It is incredible to see the lengths the FBI went to in their counter-intelligence program and to learn of such events as the Church Committee which aimed to “expose, disrupt, misdirect, discredit, or otherwise neutralize” civil rights and other dissident political organisations. Documents opened by the Church Committee showed that the FBI achieved this by manufacturing and manipulating evidence and framing people. So it was that the Black Panther Party moved from community based projects to primarily defending court actions against its members, many of whom had been framed or manipulated.
The book raised as many questions for me as it answered and has certainly made me want to learn more about that period and the gains and losses of the civil rights and liberties movements.
The one thing the book does not offer is an objective perspective of the actions of the Black Panther Party or an acknowledgement of illegal acts or acts of sabotage that were committed by Safiya or people known to her. Organisations such the African National Congress in South Africa and Sinn Féin in Ireland have acknowledged the actions they took in order to fight for their respective causes. I imagine that in an atmosphere without the possibility of amnesty, where political prisoners remain behind bars or on death row, such a candid attitude may not have been possible and certainly not in Safiya’s lifetime.
The other factor which seemed to be missing from the introduction, foreword and afterword was an attempt to establish the book in the context of the current political context where an African American man is now president of the United States of America. Certainly, the struggle for better conditions, education, health care and freedom from prejudice, brutality and discrimination has not been won but I believe the book would have benefitted somewhat by an explicit attempt to make it relevant and significant today. While the plight of political prisoners certainly continues, it would have been interesting to read whether there were expectations now that the current administration would impact on any of the issues raised in the book.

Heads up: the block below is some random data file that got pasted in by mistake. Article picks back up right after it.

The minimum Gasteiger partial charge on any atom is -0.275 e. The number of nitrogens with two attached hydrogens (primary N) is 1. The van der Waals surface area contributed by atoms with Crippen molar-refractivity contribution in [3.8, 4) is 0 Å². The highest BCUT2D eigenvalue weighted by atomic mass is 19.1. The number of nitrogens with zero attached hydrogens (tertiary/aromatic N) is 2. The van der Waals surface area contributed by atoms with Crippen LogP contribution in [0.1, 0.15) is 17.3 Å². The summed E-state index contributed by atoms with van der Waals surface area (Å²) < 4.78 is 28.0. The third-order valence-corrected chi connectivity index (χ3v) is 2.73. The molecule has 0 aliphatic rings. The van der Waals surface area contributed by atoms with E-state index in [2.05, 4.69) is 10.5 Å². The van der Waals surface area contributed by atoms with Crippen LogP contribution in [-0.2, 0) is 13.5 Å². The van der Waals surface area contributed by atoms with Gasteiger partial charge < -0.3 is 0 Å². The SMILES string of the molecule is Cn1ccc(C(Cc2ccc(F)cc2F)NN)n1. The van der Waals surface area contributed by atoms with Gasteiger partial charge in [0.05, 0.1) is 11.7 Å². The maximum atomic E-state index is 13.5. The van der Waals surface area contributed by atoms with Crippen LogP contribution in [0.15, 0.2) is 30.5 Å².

Despite the questions left unanswered, I would recommend this book to those interested in history, social justice and civil liberties. While Safiya Bukhari was astounding at times in her insight and understanding, the essays and speeches in this collection are easy to follow for even the most uninitiated reader. I would go so far as to say that this is an important book and I do see the relevance of such a book in the political climate of today.
* The Black Panther Party was originally named Black Panther Party for Self-Defense and was initially started to help the community protect themselves from police brutality. The party was founded in 1966 and was a black consciousness movement. In addition to the Free Breakfasts for Children Program, the Black Panther Party served the community by providing free medical clinics, arranging for testing of sickle-cell disease, holding classes on economics and politics, giving lessons on self-defense and providing drug and alcohol rehabilitation. Divisions within the party and a campaign of infiltration and disruption on the part of the FBI’s counter intelligence program (COINTELPRO) eventually lead to the demise of the Black Panther Party in the mid-1970s.
This articl was originally featured on BlogCritics.org. I’d like to thank Rachael from The Feminist Press for sending me a copy of the book to review but must stress that I specifically requested this book and my opinions here are 100% sincere.